The deadly 2015 sinking of cargo ship El Faro was caused by a combination of factors, including outdated equipment and poor seamanship, according to recent findings of federal investigators.
All 33 crew members died in the sinking, when El Faro sailed from Jacksonville into Hurricane Joaquin, while heading to Puerto Rico. The wreckage was discovered more than 15,000 feet below the sea surface, Northeast of Acklins and Crooked Island, Bahamas. The National Transportation Safety Board met Tuesday in Washington to determine the probable cause of El Faro’s sinking.
NTSB Chairman Robert Sumwalt, in his opening remarks Tuesday, said among the investigations findings several safety factors — outdated weather software used by the crew, the captain’s disregard of crew concerns about the ship’s course and weather, poor watertight integrity which allowed seawater to enter the ship, bridge team management, corporate oversight by the ship’s operator TOTE Maritime, and the ship’s damage control plans and condition of survival craft.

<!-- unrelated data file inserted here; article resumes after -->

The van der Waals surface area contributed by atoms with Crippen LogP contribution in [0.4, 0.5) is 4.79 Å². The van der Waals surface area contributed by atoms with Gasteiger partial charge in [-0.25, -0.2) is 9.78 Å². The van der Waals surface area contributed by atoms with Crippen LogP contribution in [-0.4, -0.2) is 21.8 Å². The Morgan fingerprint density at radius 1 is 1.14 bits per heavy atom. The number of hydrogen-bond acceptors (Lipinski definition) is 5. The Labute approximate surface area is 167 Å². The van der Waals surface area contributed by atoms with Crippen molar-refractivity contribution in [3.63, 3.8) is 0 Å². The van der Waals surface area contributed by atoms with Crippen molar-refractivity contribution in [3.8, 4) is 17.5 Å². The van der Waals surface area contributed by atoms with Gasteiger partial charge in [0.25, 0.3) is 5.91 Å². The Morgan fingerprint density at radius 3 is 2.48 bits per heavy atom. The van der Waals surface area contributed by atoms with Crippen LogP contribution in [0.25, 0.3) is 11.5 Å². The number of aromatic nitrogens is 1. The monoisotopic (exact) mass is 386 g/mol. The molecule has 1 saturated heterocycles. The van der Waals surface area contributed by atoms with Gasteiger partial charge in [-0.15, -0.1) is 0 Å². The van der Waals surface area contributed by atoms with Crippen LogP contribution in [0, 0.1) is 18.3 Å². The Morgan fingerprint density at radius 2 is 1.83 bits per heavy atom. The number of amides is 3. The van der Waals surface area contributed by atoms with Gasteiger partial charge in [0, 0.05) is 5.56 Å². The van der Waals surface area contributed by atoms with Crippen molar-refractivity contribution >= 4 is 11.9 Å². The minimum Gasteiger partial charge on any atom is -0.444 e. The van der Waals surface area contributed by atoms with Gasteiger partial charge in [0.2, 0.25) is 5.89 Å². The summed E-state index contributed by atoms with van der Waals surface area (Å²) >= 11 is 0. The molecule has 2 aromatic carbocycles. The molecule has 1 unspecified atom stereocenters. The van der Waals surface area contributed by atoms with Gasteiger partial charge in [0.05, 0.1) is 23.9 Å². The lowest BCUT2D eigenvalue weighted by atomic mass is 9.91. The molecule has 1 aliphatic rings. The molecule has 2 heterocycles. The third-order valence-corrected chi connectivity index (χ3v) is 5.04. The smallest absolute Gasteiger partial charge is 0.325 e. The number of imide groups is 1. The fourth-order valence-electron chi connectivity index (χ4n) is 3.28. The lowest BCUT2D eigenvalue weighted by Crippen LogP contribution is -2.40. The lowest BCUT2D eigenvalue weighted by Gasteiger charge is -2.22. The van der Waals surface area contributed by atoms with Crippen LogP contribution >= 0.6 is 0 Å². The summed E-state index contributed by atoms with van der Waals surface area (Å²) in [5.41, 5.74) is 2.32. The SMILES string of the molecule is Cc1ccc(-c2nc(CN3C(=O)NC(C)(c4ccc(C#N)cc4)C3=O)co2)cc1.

Sumwalt said investigators, including NTSB staff, Navy and Coast Guard personnel, developed 80 draft findings and 53 draft recommendations. So far, the investigation has cost $5.6 million.
The ship was found by the Navy in November 2015 by a salvage team embarked on the Military Sealift Command ship USNS Apache (T-ATF-172).
The loss of El Faro is the worst maritime disaster since the 1983 sinking of SS Marine Electric in which 31 of the 34 member crew were lost 30 miles off the coast of Virginia.
“Not since 1983 has an American flagged merchant ship gone to the bottom in such an ugly way,” merchant captain Allen Baker wrote at the time in The Baltimore Sun.